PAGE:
The instability in Ukraine has the world watching and waiting. Following Crimea’s return to the Russian fold, separatists in the rest of the country are demanding the same for the rest of Ukraine. The west-leaning government in Kiev says the separatists are Russian proxy agents. Russian troops are near the border, and civil war is threatened.
The government of Ukraine, independent since 1991, finds itself in a position of unprecedented vulnerability. Internal disagreement over economic policy toward the European Union sparked larger discussions of identity and alignment throughout Ukraine. A pro-European movement ended up toppling the government, and deposed President Yanukovych fled the country on Feb. 22.
U.S. Sen. Dick Durbin, D-Illinois, wants to offer the Republic of Georgia a "memorandum of understanding" to join NATO. While that wouldn't constitute full membership, Durbin says it could serve as a way to build up that country's military.
It's MORNING EDITION, from NPR News. I'm Renee Montagne.
DAVID GREENE, HOST:
And I'm David Greene.
Just before residents of Crimea voted to break away from Ukraine and join Russia, a group of U.S. senators visited Kiev. They were showing support for Ukraine's new government, and also offering U.S. help. Among them was Illinois Democrat Richard Durbin. We reached him by phone in Chicago, and asked if the U.S. and Europe have to accept that Crimea is now part of Russia.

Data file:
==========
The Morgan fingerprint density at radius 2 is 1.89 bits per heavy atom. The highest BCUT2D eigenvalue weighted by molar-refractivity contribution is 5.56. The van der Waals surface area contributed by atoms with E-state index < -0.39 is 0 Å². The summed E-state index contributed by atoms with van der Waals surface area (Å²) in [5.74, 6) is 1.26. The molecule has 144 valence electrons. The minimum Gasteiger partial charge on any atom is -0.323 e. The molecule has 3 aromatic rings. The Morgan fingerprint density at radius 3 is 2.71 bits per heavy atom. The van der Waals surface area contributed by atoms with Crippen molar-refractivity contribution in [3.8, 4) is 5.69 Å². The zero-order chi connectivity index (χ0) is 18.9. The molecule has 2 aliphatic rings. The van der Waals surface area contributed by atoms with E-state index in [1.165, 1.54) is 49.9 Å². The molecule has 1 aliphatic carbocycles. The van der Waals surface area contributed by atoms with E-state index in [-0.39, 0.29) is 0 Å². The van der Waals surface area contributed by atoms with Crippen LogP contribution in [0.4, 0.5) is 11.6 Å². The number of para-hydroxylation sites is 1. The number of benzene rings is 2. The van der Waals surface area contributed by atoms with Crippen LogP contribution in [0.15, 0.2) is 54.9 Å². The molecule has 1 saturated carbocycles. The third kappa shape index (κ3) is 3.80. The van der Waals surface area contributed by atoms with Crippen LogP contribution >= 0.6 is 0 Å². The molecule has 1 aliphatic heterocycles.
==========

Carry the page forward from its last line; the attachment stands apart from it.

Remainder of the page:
Every week, St. Louis Public Radio's Chris McDaniel, Jo Mannies and Jason Rosenbaum talk about the week’s politics.
We’ve broken another barrier on the show: U.S. Rep. John Shimkus is the first political figure from Illinois to be a guest on the podcast. The Collinsville Republican has represented large areas of southern Illinois since 1997 and plays a major role on the House Committee on Energy and Commerce.